A nursery bed is a small area of a yard or garden that’s used simply for growing certain selected plants without regard to design.
The goal of the nursery bed is to grow young plants to a certain size, such as the size at which they can be easily transplanted, a size at which they’ll make an impression in the larger garden, or the size/age at which they will flower.
A nursery bed can also be used to evaluate plants to see if they’re worthy of planting in the larger garden, to observe their growth habit and color, or to watch them for pests or disease without putting other garden plants at risk.
Plants in a nursery bed may be seedlings, divisions or cuttings taken from a larger plant, or simply purchases that don’t yet have a place in the garden.
Nurseries can work for ornamental plants or edible plants. A nursery bed is especially helpful for vegetable gardeners practicing succession planting, in which a steady supply of fresh produce is maintained by staggering the planting of seeds. While one batch is maturing in the main garden, seeds may be sown in the nursery bed, producing plants ready for transplant at the time that the first crop is exhausted.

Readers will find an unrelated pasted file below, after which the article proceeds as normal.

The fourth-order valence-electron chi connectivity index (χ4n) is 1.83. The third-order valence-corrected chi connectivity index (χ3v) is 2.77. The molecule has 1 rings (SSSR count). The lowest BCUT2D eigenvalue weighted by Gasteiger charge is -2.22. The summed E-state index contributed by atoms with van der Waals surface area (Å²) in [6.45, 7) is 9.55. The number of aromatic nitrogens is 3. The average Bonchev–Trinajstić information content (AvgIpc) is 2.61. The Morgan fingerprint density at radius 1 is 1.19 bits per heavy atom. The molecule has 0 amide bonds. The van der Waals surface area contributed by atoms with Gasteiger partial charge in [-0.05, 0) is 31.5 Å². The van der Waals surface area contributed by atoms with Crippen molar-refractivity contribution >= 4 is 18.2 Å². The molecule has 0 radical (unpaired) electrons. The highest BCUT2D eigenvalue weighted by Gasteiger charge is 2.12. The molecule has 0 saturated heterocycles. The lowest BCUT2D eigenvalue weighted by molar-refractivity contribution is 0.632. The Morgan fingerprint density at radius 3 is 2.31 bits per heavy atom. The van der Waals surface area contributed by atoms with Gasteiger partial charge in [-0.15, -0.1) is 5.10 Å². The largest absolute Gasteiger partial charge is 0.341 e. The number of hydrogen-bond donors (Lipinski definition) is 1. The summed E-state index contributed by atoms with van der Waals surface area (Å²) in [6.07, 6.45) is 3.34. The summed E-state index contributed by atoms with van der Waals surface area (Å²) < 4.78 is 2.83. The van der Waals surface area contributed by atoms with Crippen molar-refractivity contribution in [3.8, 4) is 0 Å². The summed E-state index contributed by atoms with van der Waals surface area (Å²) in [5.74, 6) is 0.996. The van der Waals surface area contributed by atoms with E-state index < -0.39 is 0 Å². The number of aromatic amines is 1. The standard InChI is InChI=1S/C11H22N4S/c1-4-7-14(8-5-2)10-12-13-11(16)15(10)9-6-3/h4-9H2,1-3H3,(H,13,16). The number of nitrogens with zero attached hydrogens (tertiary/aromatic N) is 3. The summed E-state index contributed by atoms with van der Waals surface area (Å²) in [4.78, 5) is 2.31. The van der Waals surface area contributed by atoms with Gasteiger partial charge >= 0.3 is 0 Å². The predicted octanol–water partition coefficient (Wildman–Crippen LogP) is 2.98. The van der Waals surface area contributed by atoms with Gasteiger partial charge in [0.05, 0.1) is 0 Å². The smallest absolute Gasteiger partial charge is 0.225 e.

Making a nursery bed is no different than preparing any garden bed, except that you don’t need to worry about carving out a pleasing shape or arranging the plants in an artistic way. Nursery beds are typically tucked away where they won’t interfere with views of the main garden.
Grow a big, beautiful garden for little money with the tips and advice in Plantiful, which describes how to take advantage of easy-to-propagate garden plants.
Find out how to improve the overall look of your garden in every season with the advice of Horticulture columnist Rebecca Sweet in Refresh Your Garden Design With Color, Texture & Form.